Confession Time: This is not the article I intended to post today. I simply ran out of time – after my sense of the day-of-the-week was thrown off by the Holiday Season, leading me to start late. Normal service will be resumed as soon as possible!
Over the last few weeks, I’ve re-read the Foundation series by Isaac Asimov. I’m sure most of you are familiar with the premise: scientist develops a statistical treatment for predicting the future, discovers that the Galactic Empire is past saving, but develops a plan by which the intervening dark ages can be cut from 30,000 years to just one millennium. In later years, he revisited the original trilogy with additional titles such as Foundation’s Edge which modified and expanded the core concept a little, reflecting the somewhat simplistic view presented originally, but that remains the core premise of the stories. From that foundation (no pun intended), the narrative describes the history of the “Foundation” which is to form the nucleus of the new Galactic Empire.
Every time I read this series, I am reminded of how much Psychohistory resembles some of the rules of an RPG – or should that be the other way around?
The Statistics Of A World
Most fantasy games don’t bother with whole-world statistics; being conducted at a more “human” level, there’s no need. Most science-fiction games, on the other hand, deal in multiple worlds, and therefore need some means of describing them and their relationships. This has been true ever since original Traveller, and I don’t expect it to change any time soon. The simplest such systems cover planetography, population levels, socio-political structure, planetary wealth, tech level, and law level – and most people reading this will already know what those terms mean, they are reasonably self-explanatory. More complex systems may deal with biosphere, climatology, ecology, and any number of other sophisticated and complex subjects. In order to make these useful in a game setting, they need to be reduced to a series of quick tables, one per subject, describing the standard characteristics of a particular type of world within the parameter specified. The most sophisticated systems actually use hidden logic to bias the results on subsequent tables according to the results of earlier tables, restricting randomness in the name of rationality and conceptual cohesiveness. For example, if you picked “Desert World”, the system would consider the impact of that environment on the society and modify the likelyhood of a given social structure accordingly, then use that result to modify the Law Level, and so on.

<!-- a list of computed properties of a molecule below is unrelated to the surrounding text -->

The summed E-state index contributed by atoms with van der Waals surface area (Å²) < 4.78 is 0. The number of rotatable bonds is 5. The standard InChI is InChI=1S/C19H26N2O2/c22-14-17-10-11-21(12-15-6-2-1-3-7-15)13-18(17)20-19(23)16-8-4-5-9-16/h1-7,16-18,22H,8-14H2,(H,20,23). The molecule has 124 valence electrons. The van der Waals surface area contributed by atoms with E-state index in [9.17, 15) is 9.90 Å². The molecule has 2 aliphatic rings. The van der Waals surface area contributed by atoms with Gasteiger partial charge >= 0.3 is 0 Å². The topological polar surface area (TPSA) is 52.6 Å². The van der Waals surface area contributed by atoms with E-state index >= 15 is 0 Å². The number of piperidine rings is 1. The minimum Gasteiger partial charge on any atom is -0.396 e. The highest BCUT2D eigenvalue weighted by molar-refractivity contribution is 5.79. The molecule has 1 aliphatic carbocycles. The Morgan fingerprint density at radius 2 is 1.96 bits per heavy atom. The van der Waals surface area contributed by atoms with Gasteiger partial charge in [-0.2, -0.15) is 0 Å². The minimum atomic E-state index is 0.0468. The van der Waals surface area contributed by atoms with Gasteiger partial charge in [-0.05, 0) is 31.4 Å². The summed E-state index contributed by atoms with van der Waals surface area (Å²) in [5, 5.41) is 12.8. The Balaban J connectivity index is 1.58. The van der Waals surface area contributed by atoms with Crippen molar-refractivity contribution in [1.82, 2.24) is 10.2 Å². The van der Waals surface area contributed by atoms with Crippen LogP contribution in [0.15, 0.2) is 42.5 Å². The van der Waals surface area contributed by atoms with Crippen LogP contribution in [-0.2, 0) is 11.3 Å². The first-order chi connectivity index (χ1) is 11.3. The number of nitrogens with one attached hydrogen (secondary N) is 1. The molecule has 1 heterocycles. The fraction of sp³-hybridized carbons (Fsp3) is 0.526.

As GMs, we are interested in generating one world at a time, and as a result, we don’t tend to tend to see the forest for the trees. This is where “psychohistory” and RPG world generation go in different directions: We use the equivalent of “psychohistory” to develop profiles of individual worlds, rather than gathering statistics on hundreds, thousands, or even millions of worlds and using them to generate statistical profiles.
Does that mean that there would be no value in our using a computer program or spreadsheet to generate a statistically-significant number of worlds and then analyzing the results? Most GMs would say yes, but I have a different opinion.
You see, another of our characteristics as GMs is that we love to tinker with rules, especially when it comes to random-generation tables for things like worlds. But because in those sophisticated semi-random systems, changing one variable’s probability profile can have significant flow-on consequences, we are often in the dark as to the large-scale ramifications.
For example, if we decided that dry worlds and water worlds were both just a little more probable than the sort of “balanced” world that we live on (because they are exotic and a little more interesting), that could alter the number of planets with a given social system, or law level, or any number of other factors. It would mean that certain forms of technology would be more economically productive than others. It would mean dietary changes – fewer land animals and more seafood. Spices derived from shells would probably be more common, and hence cheaper, while other spices might be more exotic and expensive. “Farm worlds” with substantial arable land would be politically more significant, and wealthier – they would be objects of desire in wars. All that would tend to concentrate military power in such locations, and political power usually follows – so the galaxy is divided up into small fiefdoms consisting of a farmworld “capital” in the centre and a surrounding halo of desert worlds and water worlds.
If we knew all this in advance, we could tailor campaign backgrounds appropriately, and generate appropriate adventures that feel like they “fit” the environment, adding to the verisimilitude of the whole campaign.
If we don’t, the campaign background will not quite fit the galactic “environment” and the adventures will not quite ring true. This can undermine the campaign in ways that the GM can’t predict, and he will never be entirely sure of why it didn’t work.